Senate Unveils Obamacare Replacement
After weeks of private negotiations, Republicans publicly released a draft of their legislation to repeal and replace major tenets of the Affordable Care Act Thursday morning, a week ahead of an expected vote on the measure.
Similar to legislation that passed the House earlier this year, the Senate bill would repeal Obamacare’s individual and employer mandates, as well as most of the new taxes imposed under that law. It would also scale back the ACA’s Medicaid expansion, though on a slower timeline than the House bill prescribes, by beginning to curtail federal funds for the program in 2021 and returning them to pre-Obamacare levels by 2024.
The legislation would also overhaul Medicaid, capping federal spending at a per-person allotment rather than the open-ended funding currently allowed under the program.
Though the broad structure was similar to that of the House measure, there were key differences. The House version provided tax credits based on age to help people afford health insurance; the Senate version would tie those credits to age, income and geography, similar to how they were structured under Obamacare, though they would cover a smaller portion of the population and would cover slightly more generous plans.
It would also not include the state waivers crafted in a key amendment to the House version that helped earn conservative support. The House bill would allow states to seek waivers to opt out of essential health benefits, including maternity care, mental health, prescription drugs and others, as well as a regulation preventing sick people from being charged higher premiums.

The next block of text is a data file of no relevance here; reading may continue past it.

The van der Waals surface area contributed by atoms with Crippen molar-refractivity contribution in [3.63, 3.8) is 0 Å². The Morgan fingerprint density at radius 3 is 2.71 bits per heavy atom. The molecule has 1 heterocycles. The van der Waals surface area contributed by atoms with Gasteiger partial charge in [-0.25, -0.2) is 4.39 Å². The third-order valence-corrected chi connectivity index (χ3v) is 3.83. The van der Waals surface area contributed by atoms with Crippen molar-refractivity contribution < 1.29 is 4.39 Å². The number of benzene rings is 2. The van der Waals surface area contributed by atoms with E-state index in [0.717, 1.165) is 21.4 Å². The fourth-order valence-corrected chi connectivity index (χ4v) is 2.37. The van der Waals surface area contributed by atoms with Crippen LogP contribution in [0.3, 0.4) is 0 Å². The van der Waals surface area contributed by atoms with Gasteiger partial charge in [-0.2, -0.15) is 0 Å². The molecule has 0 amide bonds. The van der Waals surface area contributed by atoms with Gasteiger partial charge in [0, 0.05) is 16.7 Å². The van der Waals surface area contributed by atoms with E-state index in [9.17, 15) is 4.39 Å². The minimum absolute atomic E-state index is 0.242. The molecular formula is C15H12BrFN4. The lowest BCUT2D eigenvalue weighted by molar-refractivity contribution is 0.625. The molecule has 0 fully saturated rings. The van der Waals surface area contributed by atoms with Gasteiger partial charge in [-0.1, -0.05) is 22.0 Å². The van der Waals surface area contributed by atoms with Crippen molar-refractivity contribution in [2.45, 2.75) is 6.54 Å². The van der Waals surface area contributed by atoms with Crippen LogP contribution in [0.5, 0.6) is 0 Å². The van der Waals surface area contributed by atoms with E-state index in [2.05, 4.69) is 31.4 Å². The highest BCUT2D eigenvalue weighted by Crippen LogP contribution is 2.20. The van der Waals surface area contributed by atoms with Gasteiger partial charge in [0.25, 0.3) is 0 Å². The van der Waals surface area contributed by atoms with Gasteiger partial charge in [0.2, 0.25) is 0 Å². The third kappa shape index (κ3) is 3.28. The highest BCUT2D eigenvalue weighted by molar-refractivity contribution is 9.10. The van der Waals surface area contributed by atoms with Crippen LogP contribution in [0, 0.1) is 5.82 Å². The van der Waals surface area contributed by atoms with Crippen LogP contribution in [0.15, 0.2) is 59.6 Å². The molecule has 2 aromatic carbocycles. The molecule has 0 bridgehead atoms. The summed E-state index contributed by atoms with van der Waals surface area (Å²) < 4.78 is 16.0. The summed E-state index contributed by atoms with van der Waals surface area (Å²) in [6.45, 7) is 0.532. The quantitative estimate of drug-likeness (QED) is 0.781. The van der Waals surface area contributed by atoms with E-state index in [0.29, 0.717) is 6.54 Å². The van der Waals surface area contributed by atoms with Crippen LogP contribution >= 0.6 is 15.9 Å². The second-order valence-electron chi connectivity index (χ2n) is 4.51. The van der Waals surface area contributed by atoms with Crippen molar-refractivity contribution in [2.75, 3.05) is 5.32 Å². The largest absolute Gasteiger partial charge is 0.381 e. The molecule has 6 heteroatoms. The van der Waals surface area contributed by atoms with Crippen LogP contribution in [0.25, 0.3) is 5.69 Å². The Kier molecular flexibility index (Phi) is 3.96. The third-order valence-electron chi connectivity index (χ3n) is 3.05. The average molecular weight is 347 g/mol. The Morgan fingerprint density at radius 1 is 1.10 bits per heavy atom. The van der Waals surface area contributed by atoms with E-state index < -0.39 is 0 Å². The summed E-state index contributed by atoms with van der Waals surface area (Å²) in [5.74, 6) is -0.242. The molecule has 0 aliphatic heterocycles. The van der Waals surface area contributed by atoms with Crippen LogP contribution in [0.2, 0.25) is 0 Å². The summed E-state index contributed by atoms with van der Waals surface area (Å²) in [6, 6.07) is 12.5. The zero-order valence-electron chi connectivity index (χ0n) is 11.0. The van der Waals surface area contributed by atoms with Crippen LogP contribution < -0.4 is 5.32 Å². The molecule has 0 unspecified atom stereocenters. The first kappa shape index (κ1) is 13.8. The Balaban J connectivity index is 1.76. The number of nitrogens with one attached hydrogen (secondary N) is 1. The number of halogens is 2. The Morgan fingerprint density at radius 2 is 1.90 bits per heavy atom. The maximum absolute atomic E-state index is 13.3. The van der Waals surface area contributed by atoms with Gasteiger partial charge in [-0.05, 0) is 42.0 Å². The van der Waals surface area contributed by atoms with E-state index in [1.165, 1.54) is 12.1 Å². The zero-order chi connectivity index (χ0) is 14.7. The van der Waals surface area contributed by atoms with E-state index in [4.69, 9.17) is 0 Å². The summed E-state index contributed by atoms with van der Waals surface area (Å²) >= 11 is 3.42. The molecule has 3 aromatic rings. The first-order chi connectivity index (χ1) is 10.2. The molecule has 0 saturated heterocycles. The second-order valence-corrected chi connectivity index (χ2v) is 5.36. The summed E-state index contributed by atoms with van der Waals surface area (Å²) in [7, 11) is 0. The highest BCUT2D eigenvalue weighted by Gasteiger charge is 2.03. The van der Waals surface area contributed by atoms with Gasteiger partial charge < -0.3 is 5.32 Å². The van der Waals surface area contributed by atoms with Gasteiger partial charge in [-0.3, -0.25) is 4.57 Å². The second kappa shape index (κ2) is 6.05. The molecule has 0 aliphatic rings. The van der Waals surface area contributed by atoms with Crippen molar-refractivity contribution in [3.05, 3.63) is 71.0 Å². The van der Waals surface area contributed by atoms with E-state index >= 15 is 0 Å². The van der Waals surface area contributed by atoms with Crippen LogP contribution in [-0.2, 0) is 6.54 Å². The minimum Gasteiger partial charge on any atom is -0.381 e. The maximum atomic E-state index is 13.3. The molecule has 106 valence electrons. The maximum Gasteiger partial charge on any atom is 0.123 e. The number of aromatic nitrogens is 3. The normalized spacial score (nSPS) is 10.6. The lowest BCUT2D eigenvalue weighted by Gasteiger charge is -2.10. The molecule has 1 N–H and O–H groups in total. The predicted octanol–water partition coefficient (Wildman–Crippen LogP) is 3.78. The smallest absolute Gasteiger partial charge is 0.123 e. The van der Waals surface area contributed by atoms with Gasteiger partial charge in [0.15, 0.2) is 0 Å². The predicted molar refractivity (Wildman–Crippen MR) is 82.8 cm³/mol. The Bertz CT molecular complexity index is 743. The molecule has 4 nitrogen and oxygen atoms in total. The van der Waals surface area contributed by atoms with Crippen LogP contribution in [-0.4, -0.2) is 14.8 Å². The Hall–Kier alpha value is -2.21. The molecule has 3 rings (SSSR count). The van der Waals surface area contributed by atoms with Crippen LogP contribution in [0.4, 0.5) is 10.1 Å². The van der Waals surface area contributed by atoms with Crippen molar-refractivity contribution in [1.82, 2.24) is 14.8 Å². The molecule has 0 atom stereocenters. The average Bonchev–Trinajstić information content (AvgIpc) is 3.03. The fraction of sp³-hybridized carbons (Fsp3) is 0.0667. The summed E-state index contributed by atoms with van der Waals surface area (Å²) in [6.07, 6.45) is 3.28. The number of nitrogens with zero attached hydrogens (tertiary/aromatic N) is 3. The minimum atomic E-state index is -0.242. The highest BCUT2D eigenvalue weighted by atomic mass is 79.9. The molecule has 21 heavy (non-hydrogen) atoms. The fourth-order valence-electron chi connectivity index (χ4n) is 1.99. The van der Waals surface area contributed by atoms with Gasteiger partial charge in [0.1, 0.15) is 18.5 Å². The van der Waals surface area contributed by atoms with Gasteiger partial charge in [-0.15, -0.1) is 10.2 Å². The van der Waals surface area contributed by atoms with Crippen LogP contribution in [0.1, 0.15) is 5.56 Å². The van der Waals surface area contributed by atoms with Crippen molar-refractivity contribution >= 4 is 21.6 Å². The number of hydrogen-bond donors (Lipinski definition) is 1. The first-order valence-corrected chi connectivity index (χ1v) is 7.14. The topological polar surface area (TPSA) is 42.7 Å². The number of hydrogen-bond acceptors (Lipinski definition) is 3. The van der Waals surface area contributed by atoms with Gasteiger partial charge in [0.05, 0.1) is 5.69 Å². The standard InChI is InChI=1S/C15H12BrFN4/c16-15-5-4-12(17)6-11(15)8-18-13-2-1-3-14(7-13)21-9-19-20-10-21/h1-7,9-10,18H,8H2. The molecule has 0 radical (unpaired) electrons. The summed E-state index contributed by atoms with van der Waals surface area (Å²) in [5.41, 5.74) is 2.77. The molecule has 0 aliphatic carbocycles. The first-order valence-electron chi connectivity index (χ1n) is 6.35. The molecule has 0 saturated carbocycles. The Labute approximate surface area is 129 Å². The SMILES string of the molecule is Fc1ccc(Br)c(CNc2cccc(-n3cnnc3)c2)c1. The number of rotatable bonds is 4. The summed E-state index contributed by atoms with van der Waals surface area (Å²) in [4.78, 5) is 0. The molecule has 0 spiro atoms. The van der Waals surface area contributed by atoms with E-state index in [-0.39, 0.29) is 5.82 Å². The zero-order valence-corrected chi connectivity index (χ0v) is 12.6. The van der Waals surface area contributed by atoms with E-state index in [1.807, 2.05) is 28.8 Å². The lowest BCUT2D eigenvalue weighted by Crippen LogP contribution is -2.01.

Instead, the Senate bill would provide funds to help states seek waivers already in the Affordable Care Act allowing them to make changes to essential health benefits, though they would not be able to waive community rating (the Obamcare regulation preventing insurers from charging higher prices based on health status) under that process.
Republican senators spent more than an hour Thursday morning being briefed privately on the legislation by key staffers of Majority Leader Mitch McConnell’s office and the committees with health-care jurisdiction, though they were not given text of the legislation, which was posted online as they continued their meeting.
Republicans are proceeding using the complex budget reconciliation process, which means they can pass it with just 51 votes while bypassing a filibuster. Before the vote, however, rules dictate up to 20 hours of debate on the Senate floor, split evenly between Republicans and Democrats, followed by an unlimited amendment process, known as a vote-a-rama. Senators in both parties can force votes on as many amendments as they like, which will give Republicans a chance to change the legislation and Democrats a chance to attempt to do likewise or force a number of politically difficult votes.
Though the vast majority of Senate Republicans appeared likely to support the legislation, several key senators raised concerns within hours of the bill’s release. Rob Portman of Ohio said he had “real concerns about the Medicaid policies in this bill.” Dean Heller, who faces a tough re-election battle next year, said he had “serious concerns about the bill’s impact on Nevadans who depend on Medicaid.” And Susan Collins of Maine told reporters that while there were provisions that improved on the House bill, she also had concerns, including a slower growth rate for Medicaid that would kick in in 2025. She also opposes provisions in the bill defunding Planned Parenthood.